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Rose Breckenridge 

Lecturer, Cleveland Orchestra Music Study Groups

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In the summer, while the Cleveland Orchestra is busy with its Blossom concert series, Rose Breckenridge hunkers down deep inside next season's music.

"Summer is hibernation time," Breckenridge says. "Don't call me."

As the instructor and administrator for the Cleveland Orchestra's Music Study Groups, Breckenridge is currently writing her lectures for the 2017-2018 season, which also just happens to be the 100th anniversary of the outfit. Writing the lectures means breaking down Beethoven and Mahler and more to make it comprehensible and accessible to all. The hibernation occurs in her home office, piled with scores and books, while recordings of the works she'll be discussing repeat constantly on her CD player.

Earlier this month, Breckenridge was at Severance Hall, a place she's known intimately for three decades, for a proof meeting of the study group listening guide – the 100-page manuscript given to each series attendee. It will feature past program notes and score excerpts, which aid attendees through Breckenridge's daytime lectures at libraries and churches throughout the year.

"My approach is to find the drama in every piece. Everyone understands drama, and most music is drama," she says. "Not everyone understands the technical terms in music, so I use a lot of metaphors."

Breckenridge, who moved from Chicago to earn her doctorate at Case Western Reserve University, has taught these classes since the 1980s, when the program was run by the Women's Committee of the Cleveland Orchestra (which, as of last month, has changed its name to Friends of the Cleveland Orchestra to be more inclusive). Since 1994, the Orchestra has taken the reins, putting Breckenridge officially in charge.

And it makes sense that she's the one still running the show. When Breckenridge speaks about classical music, her eyes light up. She wants you to understand that the more you learn about the music, the more fascinating it becomes.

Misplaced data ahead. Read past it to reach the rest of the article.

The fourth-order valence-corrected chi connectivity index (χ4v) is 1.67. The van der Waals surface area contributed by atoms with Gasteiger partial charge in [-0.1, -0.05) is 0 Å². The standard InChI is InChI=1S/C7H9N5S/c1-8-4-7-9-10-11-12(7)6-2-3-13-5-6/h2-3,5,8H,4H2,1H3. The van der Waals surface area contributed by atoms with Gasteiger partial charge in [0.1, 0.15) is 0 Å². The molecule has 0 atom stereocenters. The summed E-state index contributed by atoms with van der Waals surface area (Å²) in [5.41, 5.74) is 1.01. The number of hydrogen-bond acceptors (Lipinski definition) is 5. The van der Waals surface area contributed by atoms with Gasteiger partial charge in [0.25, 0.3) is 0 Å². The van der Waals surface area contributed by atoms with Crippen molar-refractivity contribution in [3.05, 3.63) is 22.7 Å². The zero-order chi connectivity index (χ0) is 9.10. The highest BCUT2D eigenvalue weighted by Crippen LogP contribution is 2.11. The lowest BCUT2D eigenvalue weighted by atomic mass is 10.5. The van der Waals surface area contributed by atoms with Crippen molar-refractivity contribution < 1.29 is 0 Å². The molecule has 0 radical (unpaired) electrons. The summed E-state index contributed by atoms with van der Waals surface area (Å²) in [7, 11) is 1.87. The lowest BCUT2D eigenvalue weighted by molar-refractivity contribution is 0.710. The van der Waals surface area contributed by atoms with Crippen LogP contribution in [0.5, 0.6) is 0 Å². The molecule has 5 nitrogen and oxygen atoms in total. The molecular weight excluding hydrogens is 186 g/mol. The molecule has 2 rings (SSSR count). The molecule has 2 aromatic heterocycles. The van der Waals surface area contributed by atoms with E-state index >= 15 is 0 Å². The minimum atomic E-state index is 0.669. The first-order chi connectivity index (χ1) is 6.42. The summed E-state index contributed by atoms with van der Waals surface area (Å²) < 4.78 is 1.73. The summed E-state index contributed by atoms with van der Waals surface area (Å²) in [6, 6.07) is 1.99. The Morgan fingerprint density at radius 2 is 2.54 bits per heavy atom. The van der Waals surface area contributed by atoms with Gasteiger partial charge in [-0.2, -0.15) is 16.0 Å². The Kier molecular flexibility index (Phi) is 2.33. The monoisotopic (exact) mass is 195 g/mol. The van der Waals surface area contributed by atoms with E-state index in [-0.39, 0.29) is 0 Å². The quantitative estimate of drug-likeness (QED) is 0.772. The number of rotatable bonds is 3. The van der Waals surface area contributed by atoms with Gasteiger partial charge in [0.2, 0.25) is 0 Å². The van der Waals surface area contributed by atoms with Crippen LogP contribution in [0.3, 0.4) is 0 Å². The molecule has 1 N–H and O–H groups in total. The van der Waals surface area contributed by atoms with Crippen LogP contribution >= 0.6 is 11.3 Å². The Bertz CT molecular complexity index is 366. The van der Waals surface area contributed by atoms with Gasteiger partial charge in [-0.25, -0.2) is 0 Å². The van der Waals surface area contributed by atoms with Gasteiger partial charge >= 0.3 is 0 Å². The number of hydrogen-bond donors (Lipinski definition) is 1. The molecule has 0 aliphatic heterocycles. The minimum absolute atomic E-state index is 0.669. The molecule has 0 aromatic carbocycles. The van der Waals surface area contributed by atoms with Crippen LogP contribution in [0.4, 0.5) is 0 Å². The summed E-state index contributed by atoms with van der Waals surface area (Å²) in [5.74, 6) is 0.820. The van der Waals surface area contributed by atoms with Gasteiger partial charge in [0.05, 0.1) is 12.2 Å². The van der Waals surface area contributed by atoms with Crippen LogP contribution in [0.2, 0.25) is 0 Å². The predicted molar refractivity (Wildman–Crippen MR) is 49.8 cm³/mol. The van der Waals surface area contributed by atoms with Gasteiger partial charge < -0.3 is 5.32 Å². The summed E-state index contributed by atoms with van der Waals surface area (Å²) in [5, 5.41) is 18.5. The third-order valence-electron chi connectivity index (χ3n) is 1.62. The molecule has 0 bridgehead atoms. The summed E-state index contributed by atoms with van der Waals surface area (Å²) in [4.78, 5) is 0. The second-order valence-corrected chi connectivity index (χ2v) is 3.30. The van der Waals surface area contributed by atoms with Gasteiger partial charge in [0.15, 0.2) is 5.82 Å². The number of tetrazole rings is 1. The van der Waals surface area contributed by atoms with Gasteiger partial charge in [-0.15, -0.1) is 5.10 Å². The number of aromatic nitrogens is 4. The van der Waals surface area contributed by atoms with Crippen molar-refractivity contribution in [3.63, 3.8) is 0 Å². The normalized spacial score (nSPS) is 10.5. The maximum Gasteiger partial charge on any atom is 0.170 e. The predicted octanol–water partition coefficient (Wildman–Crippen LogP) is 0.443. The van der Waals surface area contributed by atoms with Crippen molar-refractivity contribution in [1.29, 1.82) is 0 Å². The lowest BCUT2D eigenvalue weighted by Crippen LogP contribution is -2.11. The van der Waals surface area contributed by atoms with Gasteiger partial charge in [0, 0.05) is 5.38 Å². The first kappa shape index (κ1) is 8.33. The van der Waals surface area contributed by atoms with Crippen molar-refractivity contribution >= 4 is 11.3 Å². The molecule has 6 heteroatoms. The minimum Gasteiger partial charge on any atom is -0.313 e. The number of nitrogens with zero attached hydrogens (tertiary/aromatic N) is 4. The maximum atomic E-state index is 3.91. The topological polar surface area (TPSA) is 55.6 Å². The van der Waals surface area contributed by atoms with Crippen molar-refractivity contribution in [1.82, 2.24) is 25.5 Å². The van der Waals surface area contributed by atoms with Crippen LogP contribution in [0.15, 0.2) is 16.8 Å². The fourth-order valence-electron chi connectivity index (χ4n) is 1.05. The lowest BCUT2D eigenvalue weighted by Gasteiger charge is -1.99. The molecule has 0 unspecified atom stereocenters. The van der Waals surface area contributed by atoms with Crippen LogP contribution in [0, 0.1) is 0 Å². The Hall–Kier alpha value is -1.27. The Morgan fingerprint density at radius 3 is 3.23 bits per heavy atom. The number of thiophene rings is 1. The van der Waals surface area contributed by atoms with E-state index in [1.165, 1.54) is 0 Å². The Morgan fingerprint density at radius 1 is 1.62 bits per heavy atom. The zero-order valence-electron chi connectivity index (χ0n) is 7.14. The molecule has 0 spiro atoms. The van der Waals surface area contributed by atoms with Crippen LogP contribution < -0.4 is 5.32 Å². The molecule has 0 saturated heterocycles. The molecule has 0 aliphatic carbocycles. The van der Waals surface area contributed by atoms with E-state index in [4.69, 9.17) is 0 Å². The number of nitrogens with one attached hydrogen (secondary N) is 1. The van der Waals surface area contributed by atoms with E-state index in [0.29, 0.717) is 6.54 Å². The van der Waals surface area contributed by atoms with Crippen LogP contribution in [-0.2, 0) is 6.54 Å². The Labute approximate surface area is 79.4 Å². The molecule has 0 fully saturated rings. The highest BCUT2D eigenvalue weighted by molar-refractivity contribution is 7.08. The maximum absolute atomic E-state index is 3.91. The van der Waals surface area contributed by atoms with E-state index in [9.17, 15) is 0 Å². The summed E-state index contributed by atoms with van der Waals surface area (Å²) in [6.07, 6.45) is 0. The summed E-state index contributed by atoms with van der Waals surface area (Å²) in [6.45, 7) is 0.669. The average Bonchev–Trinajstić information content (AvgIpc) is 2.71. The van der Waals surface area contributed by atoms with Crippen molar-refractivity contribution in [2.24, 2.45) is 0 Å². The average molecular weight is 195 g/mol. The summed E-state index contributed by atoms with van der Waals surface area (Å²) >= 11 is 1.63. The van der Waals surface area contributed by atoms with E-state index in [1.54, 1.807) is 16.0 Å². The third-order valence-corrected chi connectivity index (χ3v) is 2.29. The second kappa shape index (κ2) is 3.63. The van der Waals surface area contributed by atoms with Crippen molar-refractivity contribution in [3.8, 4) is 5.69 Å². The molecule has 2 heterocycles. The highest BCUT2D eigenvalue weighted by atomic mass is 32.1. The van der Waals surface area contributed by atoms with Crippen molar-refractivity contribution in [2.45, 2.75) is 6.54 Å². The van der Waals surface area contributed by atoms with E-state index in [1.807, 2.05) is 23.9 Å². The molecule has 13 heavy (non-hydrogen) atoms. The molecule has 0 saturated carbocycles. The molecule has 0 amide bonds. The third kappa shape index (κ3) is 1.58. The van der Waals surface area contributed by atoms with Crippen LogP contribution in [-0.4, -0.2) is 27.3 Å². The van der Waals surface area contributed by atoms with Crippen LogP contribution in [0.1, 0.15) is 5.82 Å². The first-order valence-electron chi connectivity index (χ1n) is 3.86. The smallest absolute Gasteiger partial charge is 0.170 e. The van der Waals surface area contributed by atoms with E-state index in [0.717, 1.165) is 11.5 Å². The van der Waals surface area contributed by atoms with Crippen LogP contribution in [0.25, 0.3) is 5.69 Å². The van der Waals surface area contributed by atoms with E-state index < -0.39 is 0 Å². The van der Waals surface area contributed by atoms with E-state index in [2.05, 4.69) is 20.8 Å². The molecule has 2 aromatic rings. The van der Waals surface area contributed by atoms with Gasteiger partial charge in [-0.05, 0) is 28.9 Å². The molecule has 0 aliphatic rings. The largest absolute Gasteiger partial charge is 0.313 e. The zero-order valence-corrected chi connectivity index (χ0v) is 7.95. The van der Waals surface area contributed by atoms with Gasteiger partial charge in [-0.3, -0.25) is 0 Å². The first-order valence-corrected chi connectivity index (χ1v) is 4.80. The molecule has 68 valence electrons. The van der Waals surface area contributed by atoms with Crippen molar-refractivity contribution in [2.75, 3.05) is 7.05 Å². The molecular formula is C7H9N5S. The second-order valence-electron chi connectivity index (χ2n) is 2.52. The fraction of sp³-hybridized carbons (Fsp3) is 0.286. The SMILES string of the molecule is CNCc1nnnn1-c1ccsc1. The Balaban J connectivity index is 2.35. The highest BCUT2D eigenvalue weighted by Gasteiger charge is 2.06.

"Classical music, it's beyond words," the pianist says. "If you could put it in words, you wouldn't need it. To me, it's like part of the air: I need rest and food and joy and music. I can give you a musical tour of what's happening in the artwork, but the beauty of music is you can't say what it means. I can only offer you an interpretation."

Breckenridge acknowledges that you don't have to like every piece of music, but she counters that the more you learn about the work, the more it may grow on you.  She says she's afraid that to a new generation, classical music may all sound like elevator music.

"There's a lot more entertainment choices these days, and the future of any orchestra is all about cultural heritage," she says. "My whole life I've been devoted to finding meaning in the arts, and the spiritual power of the arts, and every thinking person has to examine their life and decide what is important."

Knowing so much about composers and their signature styles can even come in handy on the home scene. Sometimes, when Breckenridge is in the car with her husband listening to the classical music station, he'll ask her to guess which composer wrote the piece. It's a little game, one she often wins.

"My ultimate goal really is to share the joy of music with everybody," says Breckenridge, who also gives concert preview lectures when called upon. "So when people do go to a concert, they can experience it more deeply."

During the summer's busiest writing points, Breckenridge will set aside at least one hour of the day for peace and quiet. She likes to take walks and meditate on the music and hammer out what she wants to say.

"But at some point you have to say 'that's it,' you have to write the lecture, and turn it in," she says. "But sometimes you wish you had more time." —Laura Morrison

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